Shares of Halliburton (HAL) rose 2.4% in Monday's trading session after the oilfield services provider announced its second quarter results. Last week competitors Baker Hughes (BHI) and Schlumberger (SLB) already announced decent second quarter results.
Second Quarter Results
Halliburton announced second quarter income from continuing operations of $745 million, or $0.80 per share, beating analysts consensus of $0.75 per share. Operating income was virtually unchanged from the $739 million realized in the second quarter of 2011, but up from the $635 million profit in the first quarter. First quarter earnings were negatively impacted by a $191 million after-tax charge related to the Macondo well incident.
Revenues for the second quarter of 2012 came in at $7.2 billion, up 4% compared to the first quarter. Revenues beat analysts expectations of $7.0 billion and came in far above last year's quarterly revenues of $5.9 billion. Similar to its competitors, Halliburton experienced margin pressure in its North American operations as fracking costs are on the rise and price pressure becomes notable as demand is falling. Its international activities reported double-digit percentage revenue growth.
Dave Lesar, CEO of Halliburton commentedL
We continue to be successful in executing our strategy of market share growth while maintaining a focus on industry-leading returns. From a global perspective, we achieved record revenues in eight of our product service lines.
Completion & Production
Revenues for the completion and production division rose 4% from the first quarter to $4.5 billion. Increased demand for the U.S. land market offset the Canadian spring break-up. Operating income came in at $912 million, down 12% on the quarter as a result of higher costs for guar gum and pricing pressure on production enhancement services. Europe, Africa and the Middle-East reported a sharp increase in profits amidst cost control in Angola and improved demand in Norway, Russia, Australia, Qatar and Saudi Arabia.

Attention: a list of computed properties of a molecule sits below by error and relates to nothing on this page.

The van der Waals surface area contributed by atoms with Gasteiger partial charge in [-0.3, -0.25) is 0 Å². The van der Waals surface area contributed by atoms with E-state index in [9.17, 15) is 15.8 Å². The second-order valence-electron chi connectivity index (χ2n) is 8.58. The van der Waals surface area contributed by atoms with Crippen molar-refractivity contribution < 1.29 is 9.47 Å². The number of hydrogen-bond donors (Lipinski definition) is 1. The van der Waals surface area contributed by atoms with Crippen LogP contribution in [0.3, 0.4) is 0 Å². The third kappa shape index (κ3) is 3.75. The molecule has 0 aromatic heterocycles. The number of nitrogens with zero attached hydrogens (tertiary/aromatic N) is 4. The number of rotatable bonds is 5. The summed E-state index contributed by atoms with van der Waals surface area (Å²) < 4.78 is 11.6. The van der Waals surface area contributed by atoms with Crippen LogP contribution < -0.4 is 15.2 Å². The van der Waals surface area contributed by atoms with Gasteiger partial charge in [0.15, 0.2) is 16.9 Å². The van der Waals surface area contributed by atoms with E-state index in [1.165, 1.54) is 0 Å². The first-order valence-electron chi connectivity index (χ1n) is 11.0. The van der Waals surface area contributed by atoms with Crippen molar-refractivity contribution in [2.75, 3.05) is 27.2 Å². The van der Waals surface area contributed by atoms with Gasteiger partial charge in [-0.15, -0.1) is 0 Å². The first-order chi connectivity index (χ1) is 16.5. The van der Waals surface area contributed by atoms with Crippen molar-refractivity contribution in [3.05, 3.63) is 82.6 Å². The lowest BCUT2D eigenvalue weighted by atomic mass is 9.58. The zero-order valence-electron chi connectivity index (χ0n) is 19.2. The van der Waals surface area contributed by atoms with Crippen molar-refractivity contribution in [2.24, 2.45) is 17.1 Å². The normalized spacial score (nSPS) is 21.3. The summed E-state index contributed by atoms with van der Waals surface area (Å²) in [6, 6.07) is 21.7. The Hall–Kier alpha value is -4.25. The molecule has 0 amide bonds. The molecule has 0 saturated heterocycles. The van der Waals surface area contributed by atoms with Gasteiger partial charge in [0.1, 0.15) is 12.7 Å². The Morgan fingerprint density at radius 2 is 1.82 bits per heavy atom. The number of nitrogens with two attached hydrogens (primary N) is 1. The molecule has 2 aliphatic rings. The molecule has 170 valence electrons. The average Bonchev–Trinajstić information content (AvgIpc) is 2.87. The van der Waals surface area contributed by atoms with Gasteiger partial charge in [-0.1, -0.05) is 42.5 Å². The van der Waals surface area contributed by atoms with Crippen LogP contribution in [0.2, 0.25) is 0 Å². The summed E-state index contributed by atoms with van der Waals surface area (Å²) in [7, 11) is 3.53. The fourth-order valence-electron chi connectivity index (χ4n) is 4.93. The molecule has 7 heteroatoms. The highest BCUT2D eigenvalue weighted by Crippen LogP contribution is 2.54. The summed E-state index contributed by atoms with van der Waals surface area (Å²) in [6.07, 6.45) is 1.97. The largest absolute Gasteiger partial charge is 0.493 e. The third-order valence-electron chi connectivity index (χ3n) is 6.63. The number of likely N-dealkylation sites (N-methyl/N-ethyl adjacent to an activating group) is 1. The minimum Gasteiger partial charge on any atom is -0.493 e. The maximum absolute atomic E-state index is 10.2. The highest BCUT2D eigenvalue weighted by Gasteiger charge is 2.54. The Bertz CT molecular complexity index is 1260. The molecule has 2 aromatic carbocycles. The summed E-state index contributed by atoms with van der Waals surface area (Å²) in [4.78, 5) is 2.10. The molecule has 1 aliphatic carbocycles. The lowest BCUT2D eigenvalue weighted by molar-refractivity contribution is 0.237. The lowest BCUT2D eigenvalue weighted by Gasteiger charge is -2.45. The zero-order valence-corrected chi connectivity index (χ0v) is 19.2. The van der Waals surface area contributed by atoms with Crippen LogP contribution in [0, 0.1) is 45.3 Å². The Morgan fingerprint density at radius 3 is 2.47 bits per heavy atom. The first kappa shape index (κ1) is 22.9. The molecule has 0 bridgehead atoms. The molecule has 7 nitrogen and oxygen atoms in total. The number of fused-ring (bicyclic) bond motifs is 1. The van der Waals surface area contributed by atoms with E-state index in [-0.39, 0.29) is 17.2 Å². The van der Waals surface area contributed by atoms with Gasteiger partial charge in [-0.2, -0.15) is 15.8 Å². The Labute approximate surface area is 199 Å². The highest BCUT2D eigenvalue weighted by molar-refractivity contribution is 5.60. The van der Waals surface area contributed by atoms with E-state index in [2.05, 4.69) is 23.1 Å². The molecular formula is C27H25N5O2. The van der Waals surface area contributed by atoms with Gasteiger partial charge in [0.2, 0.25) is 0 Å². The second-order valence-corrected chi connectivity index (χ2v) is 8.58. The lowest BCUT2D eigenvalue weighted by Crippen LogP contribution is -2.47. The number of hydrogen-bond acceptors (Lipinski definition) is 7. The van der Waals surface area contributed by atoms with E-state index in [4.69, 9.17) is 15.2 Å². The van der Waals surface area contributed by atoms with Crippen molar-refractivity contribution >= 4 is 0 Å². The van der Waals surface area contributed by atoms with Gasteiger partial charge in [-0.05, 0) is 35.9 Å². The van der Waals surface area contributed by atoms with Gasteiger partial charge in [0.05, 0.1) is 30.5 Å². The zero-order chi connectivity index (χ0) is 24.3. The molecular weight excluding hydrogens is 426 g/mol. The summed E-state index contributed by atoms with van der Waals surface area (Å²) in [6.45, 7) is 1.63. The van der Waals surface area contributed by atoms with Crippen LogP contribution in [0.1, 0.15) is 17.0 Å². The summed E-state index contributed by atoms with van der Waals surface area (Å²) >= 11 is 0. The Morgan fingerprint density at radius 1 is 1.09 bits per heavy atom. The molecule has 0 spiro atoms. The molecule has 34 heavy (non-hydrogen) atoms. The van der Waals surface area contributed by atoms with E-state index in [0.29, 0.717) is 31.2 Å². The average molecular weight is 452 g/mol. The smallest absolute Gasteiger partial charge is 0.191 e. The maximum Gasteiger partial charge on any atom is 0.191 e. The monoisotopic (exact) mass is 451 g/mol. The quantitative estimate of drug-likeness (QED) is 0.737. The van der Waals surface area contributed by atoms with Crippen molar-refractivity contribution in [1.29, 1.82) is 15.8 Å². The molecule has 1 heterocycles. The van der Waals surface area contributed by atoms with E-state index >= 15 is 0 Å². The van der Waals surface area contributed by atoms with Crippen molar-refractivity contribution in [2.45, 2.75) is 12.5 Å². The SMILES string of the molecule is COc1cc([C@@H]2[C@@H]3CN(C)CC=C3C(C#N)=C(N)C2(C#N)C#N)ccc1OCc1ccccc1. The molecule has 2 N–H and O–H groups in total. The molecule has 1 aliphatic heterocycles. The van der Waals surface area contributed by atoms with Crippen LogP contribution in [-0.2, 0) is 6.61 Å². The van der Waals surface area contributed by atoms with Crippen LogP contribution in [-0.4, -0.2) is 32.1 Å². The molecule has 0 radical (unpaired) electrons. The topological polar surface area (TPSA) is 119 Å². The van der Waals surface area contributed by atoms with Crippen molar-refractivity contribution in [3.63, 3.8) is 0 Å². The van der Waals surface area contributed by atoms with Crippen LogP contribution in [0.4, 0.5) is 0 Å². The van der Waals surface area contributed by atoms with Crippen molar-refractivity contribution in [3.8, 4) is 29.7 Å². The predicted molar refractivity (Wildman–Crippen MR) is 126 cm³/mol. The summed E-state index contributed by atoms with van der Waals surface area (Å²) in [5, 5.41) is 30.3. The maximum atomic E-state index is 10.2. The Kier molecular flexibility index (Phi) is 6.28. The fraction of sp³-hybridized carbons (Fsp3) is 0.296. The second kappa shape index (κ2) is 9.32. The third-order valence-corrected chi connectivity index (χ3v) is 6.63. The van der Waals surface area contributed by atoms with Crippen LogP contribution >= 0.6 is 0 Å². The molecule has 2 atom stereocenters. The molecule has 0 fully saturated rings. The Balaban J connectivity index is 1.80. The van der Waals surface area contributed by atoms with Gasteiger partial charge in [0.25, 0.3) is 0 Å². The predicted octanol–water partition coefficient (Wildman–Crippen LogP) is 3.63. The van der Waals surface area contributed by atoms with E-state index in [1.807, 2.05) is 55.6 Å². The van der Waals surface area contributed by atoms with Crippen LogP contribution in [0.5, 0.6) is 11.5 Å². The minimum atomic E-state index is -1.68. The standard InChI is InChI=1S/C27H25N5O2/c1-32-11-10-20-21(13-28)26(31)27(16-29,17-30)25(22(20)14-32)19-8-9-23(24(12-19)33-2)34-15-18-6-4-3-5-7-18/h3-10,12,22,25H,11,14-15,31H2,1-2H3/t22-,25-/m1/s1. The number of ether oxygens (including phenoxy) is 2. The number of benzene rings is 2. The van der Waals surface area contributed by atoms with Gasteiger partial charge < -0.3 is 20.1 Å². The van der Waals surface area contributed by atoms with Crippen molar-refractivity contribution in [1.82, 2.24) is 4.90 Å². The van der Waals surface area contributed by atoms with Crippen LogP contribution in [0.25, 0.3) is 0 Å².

Drilling & Evaluation
Revenues for the drilling and evaluation business rose 8% on the quarter to $2.8 billion. Greater demand in the Gulf of Mexico and higher activity levels internationally spurred revenue growth. Operating income rose 7% to $393 million. Weakness in North America was offset in international markets.
Halliburton ended its second quarter with $2.2 billion in cash and equivalents. It operates with $4.8 billion in short- and long-term debt for a net debt position of $2.6 billion. The company generated $14.1 billion in revenues for the first six months of 2012. Operating income came in at $2.2 billion and net income rose to $1.37 billion, or $1.48 per share. At this rate, the company is on track to generate annual revenues between $28-$30 billion, on which it is expected to report annual earnings around $3 billion. This values Halliburton at around 1.0 times annual revenues and roughly 10 times annual earnings.
Halliburton's valuation compares to a revenue multiple of 2.3 times for Schlumberger and 1.0 times for Baker Hughes. Both competitors trade at around 17 and 11 times earnings, respectively.
Currently Halliburton pays a quarterly dividend of $0.09 for an annual dividend yield of 1.1%
Shares of Halliburton have lost 9% so far this year as lower oil prices have caused fear among investors about demand for oilfield services. Record low natural gas prices have already reduced demand for oilfield services for natural gas fields. At the same time, margins are under pressure as fracking costs have been on the rise. Consequently, shares have fallen from a peak of $57 in the summer of 2011 to around $31 at the moment.
Monday's earnings beat reassured investors after the company warned for lower earnings in recent weeks. In both absolute and relative terms, the company's valuation seems attractive despite the fact that the company is highly reliant on the North American market, which currently is a drag on earnings growth.
Despite the low dividend yield, I would consider taking a long-term long position in the stock as a rebound in the North American market will inevitably occur in the medium-term. Until that point in time, excellent results in international markets will continue to keep up the results.